Equal opportunity to me means that every American child has access to a public education system that adequately addresses their needs. Note that this does not mean that everyone has the same public school system since every area has different needs. For example, poor kids would likely need more after school programs and counseling programs in their schools.

    If that is equal opportunity, then yes, it is best for society.

  6. #46
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    Re: Is equal opportunity (not equal outcome) best for society?

    Quote Originally Posted by Meathead View Post
    Equity cannot be achieved unless...
    I have seen a lot of use of the term equity, when the OP referred to equal opportunity. Are we using the two terms synonymously? Below are the actual definitions of each:

    "Equity" defined:

    The quality of being fair and impartial

    source:

    https://www.google.com/#hl=en&q=equi...w=1252&bih=546

    "Equal Opportunity" defined:

    The policy of treating employees and others without discrimination, esp. on the basis of their sex, race, or age

    source:

    https://www.google.com/#hl=en&q=equa...w=1252&bih=546

    It should be noted that for the purposes of this thread, I originally modified the definition of equal opportunity to the following definition (see below); also, in terms of looking at the phrase "equal opportunity", someone who does not know the actual definition may believe that the following definition would be the literal translation of the phrase; thus I will continue to refer to equal opportunity as is roughly defined below:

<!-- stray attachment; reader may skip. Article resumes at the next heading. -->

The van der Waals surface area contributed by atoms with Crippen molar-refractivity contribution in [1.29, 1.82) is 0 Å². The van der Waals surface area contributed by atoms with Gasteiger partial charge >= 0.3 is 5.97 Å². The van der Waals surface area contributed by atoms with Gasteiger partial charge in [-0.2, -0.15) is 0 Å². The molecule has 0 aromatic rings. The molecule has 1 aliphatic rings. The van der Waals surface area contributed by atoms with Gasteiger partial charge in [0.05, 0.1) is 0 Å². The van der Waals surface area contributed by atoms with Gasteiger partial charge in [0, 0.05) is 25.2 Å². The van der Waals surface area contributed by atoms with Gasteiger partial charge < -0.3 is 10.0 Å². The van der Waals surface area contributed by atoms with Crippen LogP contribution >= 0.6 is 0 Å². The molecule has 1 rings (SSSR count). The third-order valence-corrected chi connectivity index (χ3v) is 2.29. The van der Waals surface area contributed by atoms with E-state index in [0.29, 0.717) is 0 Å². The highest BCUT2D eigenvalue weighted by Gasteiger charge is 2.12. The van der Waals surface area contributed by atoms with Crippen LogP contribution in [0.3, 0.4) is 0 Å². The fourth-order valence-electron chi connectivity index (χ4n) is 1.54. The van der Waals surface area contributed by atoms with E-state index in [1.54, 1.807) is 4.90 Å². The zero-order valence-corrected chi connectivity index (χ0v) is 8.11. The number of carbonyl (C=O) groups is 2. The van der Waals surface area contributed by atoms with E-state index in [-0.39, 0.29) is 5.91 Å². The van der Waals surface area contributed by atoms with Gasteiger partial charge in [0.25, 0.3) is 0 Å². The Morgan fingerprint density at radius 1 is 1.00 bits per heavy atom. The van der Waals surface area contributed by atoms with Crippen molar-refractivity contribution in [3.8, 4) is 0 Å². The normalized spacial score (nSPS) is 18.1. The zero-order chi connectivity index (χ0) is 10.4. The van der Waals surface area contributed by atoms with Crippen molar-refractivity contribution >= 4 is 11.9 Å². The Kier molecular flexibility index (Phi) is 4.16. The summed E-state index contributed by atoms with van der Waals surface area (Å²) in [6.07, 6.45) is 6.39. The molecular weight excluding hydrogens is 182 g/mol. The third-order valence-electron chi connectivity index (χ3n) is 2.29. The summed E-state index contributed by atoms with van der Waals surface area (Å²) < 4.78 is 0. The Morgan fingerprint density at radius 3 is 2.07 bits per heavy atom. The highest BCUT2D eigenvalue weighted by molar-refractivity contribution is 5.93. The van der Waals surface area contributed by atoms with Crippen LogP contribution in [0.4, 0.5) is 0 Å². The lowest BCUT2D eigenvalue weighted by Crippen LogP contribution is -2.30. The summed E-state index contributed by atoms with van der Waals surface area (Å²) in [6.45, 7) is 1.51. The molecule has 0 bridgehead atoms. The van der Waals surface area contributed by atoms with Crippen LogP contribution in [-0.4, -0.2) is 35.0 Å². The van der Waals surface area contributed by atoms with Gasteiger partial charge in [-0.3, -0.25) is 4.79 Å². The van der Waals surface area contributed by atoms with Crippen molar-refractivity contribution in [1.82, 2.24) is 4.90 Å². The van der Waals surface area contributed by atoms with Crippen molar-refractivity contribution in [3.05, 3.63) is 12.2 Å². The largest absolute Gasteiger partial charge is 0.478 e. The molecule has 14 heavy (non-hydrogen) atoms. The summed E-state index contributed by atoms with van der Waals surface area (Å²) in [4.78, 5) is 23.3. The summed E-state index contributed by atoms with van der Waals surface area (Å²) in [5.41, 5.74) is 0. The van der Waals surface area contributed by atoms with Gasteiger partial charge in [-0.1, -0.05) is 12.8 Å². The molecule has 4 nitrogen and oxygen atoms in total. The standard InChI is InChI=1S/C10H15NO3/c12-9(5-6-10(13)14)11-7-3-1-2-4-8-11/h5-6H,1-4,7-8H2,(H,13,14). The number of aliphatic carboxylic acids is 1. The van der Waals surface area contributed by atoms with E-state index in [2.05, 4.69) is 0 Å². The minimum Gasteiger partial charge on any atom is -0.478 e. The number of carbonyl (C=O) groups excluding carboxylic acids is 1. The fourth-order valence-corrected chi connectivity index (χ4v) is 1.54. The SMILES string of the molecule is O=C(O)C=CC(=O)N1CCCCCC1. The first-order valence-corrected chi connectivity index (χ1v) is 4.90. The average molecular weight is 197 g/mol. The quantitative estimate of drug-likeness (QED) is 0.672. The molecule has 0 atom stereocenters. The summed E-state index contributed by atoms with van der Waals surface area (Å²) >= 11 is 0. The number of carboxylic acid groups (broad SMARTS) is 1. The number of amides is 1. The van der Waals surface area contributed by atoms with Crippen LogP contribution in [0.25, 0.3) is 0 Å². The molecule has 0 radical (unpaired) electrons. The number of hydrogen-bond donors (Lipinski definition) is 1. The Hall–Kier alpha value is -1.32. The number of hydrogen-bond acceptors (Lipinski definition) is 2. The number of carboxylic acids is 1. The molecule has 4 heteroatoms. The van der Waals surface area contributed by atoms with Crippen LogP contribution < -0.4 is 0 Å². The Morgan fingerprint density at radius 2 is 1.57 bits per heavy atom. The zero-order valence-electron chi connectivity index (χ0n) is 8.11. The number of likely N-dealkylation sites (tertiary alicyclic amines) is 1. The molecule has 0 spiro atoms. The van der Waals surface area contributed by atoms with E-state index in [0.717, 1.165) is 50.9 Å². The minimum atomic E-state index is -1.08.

Modified definition of "Equal Opportunity":

    Equality of assets (e.g. property and goods) at birth, i.e. for each new generation; the idea is that everyone starts the race (life) on the same starting line; we of course cannot account for intangible advantages such as quality of parenting, genetic differences etc.

    Quote Originally Posted by Meathead View Post
    Equity cannot be achieved unless equity of parents or caregivers can be provided. In other words in cannot work.
    If your definition of equal opportunity (I assume by equity you mean the definition of "equal opportunity" that was referred to in the OP and was restated above) includes trying to account for equality of parenting, then, you are right; it is hard to imagine how equality of parenting could be achieved and seems quite impossible (parenting of course not referring to financial support, but only to the actual act of parenting, e.g. setting boundaries, gentle guidance etc.).

    Quote Originally Posted by Meathead View Post
    I live in the Czech Republic where the largest non-white minorities are Roma (gypsies) and Vietnamese. The contrast could not be greater. The Vietnamese come to CZ unable to speak Czech but work hard and send their children to local schools where they invariably excel. At a very early age they are taught to study hard and that ethic is enforced throughout their childhood. The Roma by contrast, start the first grade without command of the ABCs, numbers and other basic taught by most parents to their pre-school children. As a result they are sent to special schools because they cannot manage elementary school cirricula. Most stay at best semi-literate throughout their lives.
    Yes, we cannot account for poor values, as those values are the right of the parents to pass on (or at least that is my opinion). However, as you mentioned, it is good to have school programs that attempt to hedge for poor parenting, just as you mentioned.

    Quote Originally Posted by Meathead View Post
    I don't doubt that much of the income inequality in the US is for this very reason. In fact, I'm quite sure of it.